8OECD Report, 2004Source: Starting Strong ll: Early Childhood Education and Care; September 2006
9“…What gets measured improves and what gets measured gets attention…” How are children doing?“…What gets measured improves and what gets measured gets attention…”— Charles S. CoffeyEvaluations of child well-being are not new:A century ago, the recognized importance of pregnancy and infancy on the health of mothers and children led to the adoption of local and national measures of maternal and infant mortality. The findings catapulted public hygiene onto the policy agenda.Safe drinking water legislation was passed and public health units formed; first to teach baby care to mothers, then to deliver mass immunization programs. These efforts slashed mother/child death rates.While still in use, and still useful, these measures are inadequate to appraise the quality of children’s lives today. A broader approach is required that is able to gauge the conditions of early childhood on health, learning, and behaviour.Children’s well-being is still influenced by their physical and socio-economic environments. New population-based assessments provide the data needed to inform the actions of today’s policy makers.Child population health appraisals are also watchdogs for democratic accountability.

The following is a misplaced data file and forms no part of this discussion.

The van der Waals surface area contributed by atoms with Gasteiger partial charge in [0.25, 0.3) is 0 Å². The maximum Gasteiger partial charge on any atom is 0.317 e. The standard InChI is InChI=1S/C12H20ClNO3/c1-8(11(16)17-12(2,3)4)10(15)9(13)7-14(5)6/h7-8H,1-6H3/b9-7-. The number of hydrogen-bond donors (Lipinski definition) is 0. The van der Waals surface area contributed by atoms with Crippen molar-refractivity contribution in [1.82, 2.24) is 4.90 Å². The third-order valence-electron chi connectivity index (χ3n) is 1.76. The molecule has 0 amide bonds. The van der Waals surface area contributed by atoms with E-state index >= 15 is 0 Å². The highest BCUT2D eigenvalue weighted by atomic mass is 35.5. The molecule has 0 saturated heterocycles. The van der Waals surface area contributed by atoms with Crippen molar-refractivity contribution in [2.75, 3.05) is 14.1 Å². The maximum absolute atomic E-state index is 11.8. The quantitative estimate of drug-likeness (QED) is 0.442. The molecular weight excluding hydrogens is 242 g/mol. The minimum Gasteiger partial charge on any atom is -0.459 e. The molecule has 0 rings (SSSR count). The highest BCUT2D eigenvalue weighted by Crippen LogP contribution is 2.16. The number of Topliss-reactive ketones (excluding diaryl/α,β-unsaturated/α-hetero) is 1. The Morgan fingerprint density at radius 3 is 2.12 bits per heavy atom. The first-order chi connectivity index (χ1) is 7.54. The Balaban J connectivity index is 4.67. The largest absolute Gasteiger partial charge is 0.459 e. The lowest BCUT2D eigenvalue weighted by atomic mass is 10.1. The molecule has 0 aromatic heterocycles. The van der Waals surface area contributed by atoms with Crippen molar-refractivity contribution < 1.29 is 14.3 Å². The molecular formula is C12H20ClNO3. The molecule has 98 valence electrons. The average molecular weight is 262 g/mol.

10¼ of Canada’s children between birth to age 6 are experiencing some learning or behavioural difficulty.Determining Vulnerability in ChildrenChildren “at-risk” are more likely to have difficulties related to their biological makeup or the environments they live in. Researchers have identified and calculated the types of risk and their likely affect on children’s development. Being ‘at risk’ is not a solid prediction. It does mean that children in these circumstances are more likely to develop problems later in life than those who do not.“Vulnerable” children have a developmental difficulty such as obesity or poor language skills. They may have problems getting along with other children, meeting challenges, regulating their emotions, attending to tasks or learning new concepts and skills. Childhood vulnerability during the early years seems to increase the likelihood of problems in later life.About one quarter of Canadian children less than six years old are “vulnerable”. They have physical, social/emotional or cognitive difficulties likely to cause problems in later life.
11EDI characteristicscompleted by kindergarten teachers based on several months of observationpopulation level measure—results can be interpreted for groups of children.results used by communities to mobilize for improved child outcomesThe EDI has the following characteristics:The EDI is completed by kindergarten teachers based on several months of observation.While reliable at an individual level, the EDI does not provide a diagnosis of a child’s developmental problems.It provides a population level measure – results can be interpreted for groups of children.The results may be used to identify the weak and the strong sectors of a community.The results can be used by communities to mobilize for improved child outcomes.